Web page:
Magazine excerpt: You can be a leader

Ros Taylor reveals the common traits of successful leaders.

People often say they’re simply not natural-born leaders. They look at the CEOs and presidents of this world, and think that’s just not me. But the truth is, although not everyone is cut out to be a leader, there is nothing mysterious about the qualities good leaders possess. With a lot of hard work, some good luck, and some learnable essential skills, anyone can be a leader. 

What makes leaders tick?

To answer this question, 80 business leaders were interviewed and their skills, their attitudes, backgrounds and working habits were analysed. Their offices were scrutinised – the size, the decor, the art on their walls – and their secretaries were found to be a fund of interesting information as they escorted the researchers along corridors and into lifts.

The body language and often the replies spoke volumes as to whether the captain  of industry they had just seen was a sweetheart to work for or a monster. There were 59 men and 21 women in the sample – a 73% to 27% split. The average age of the group  was 52, although the women were slightly younger, with an average age of 46 years.

Self-confidence is a necessity, but that doesn’t mean all leaders need to be naturally confident.

Of our sample, 66 were based in the UK and 14 were American. The group included Dawn Airey, then at Channel 4, Nicholas Coleridge from Condé Nast, Charles Dunstone of Carphone Warehouse, Sir Rocco Forte of RF Hotels and Lord Gordon of Strathblane of Scottish Radio Holdings.

The skills that matter

Interpersonal skills are all-important. The directors were nearly always charming, persuasive and eloquent. Where they had faced challenges, or found they had to acquire new skills, these were mostly behavioural rather than ‘technical’ subjects like computing and finance.

The majority of the group had degrees – 73 out of 80 (91% of the sample). The type of degree seemed to be of little relevance to final  choice of career in many cases.

One CEO, for example, was trained as a rocket scientist. When asked if his original expertise was utilised at all in his current position as CEO, he strongly felt that his early  training had developed a powerful analytical ability that had stood him in good stead.

Strength and resilience

Energy is essential. It was common to find people working 80-100 hours a week, with punishing schedules and little time for relaxation. They had a great drive for success, and a commitment to their businesses and their employees. To keep up the pace, they needed to be aware of their health and to stay fit.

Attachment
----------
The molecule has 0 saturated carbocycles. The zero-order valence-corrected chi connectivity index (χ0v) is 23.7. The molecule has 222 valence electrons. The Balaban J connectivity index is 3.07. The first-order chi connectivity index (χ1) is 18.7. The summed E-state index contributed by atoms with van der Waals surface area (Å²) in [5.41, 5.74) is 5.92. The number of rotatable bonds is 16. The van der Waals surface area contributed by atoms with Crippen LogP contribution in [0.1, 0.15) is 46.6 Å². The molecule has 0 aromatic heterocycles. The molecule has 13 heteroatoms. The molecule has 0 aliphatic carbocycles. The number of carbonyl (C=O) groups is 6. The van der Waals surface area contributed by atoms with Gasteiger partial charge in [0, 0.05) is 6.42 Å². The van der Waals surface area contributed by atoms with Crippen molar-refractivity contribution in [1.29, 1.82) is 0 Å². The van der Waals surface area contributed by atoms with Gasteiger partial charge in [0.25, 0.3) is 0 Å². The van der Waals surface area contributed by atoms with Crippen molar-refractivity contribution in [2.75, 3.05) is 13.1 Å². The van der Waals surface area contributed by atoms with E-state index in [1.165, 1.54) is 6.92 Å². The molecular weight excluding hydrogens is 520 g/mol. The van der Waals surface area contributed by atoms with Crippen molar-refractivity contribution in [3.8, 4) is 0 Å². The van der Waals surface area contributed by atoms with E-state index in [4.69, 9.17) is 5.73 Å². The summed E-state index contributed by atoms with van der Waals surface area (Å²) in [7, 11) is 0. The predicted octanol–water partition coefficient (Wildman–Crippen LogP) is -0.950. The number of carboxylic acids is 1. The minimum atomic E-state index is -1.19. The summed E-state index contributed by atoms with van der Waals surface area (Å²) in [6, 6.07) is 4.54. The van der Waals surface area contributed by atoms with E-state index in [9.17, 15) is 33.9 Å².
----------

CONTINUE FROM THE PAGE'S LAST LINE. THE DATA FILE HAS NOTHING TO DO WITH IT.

Directors are resilient. They cope with stress well, often saying that their work is not actually stressful. They often use distancing strategies by calling work a game, by retreating to other interests when necessary, or by using their domestic life as a cut off from business pressures.

They are also a very healthy group, with only 10% having had any significant illness. John Spence is one of this 10% and is a remarkable man who gradually became blind, but did not allow this disability to deter him from becoming chief executive of TSB Scotland.

Fun and interesting people

Despite their punishing work schedule, our group had a wide range of interests that they actively pursued. From sailing to rollerblading, successful people live life to the full. It is clear that part of what they bring to their businesses is a breadth of vision that comes from having had a wide range of experiences.

Successful people love work. A real secret of success is undoubtedly loving the job. Our group made no sharp distinction between their working lives and their social lives and did not begrudge the intrusion of work into personal time.


In fact, when Charles Dunstone of Carphone Warehouse was asked how he coped with the pressures of work, he could not relate to the question. His answer was: “I just love what I do. There is simply no pressure involved in that.”

Natural versus learned skills

Self-confidence is a necessity, but that doesn’t mean all leaders need to be naturally confident. Some of the people we spoke to were born with an air of confidence about them, others were not and it developed with the job. All of our respondents rated their self-confidence as ‘high’.

This is unsurprising given the demands of leadership – they’re often required to defend themselves, to disagree with colleagues and to stand up and speak in front of employees, stakeholders, investors, customers and many more on a regular basis. Patience and tolerance had to be learned.

When asked what major skills had to be learned to execute  their senior posts, overwhelmingly the two most common answers were patience and tolerance. It seems that  these characteristics are not the natural behaviour of those who succeed, but simply must be learned to make progress in the corporate environment. 

From the interviews, ten qualities all good leaders must have were noted.


About the author

Ros Taylor is a creative academic – a chartered clinical psychologist, coach, trainer and visiting professor at Strathclyde University where her specialism is leadership. This article is based on her book, Fast Track to the Top (Kogan Page, 2001). For more information, visit


This is an abridged version of a feature from February’s TJ magazine. To find out what the top ten leadership qualities are, subscribe here.


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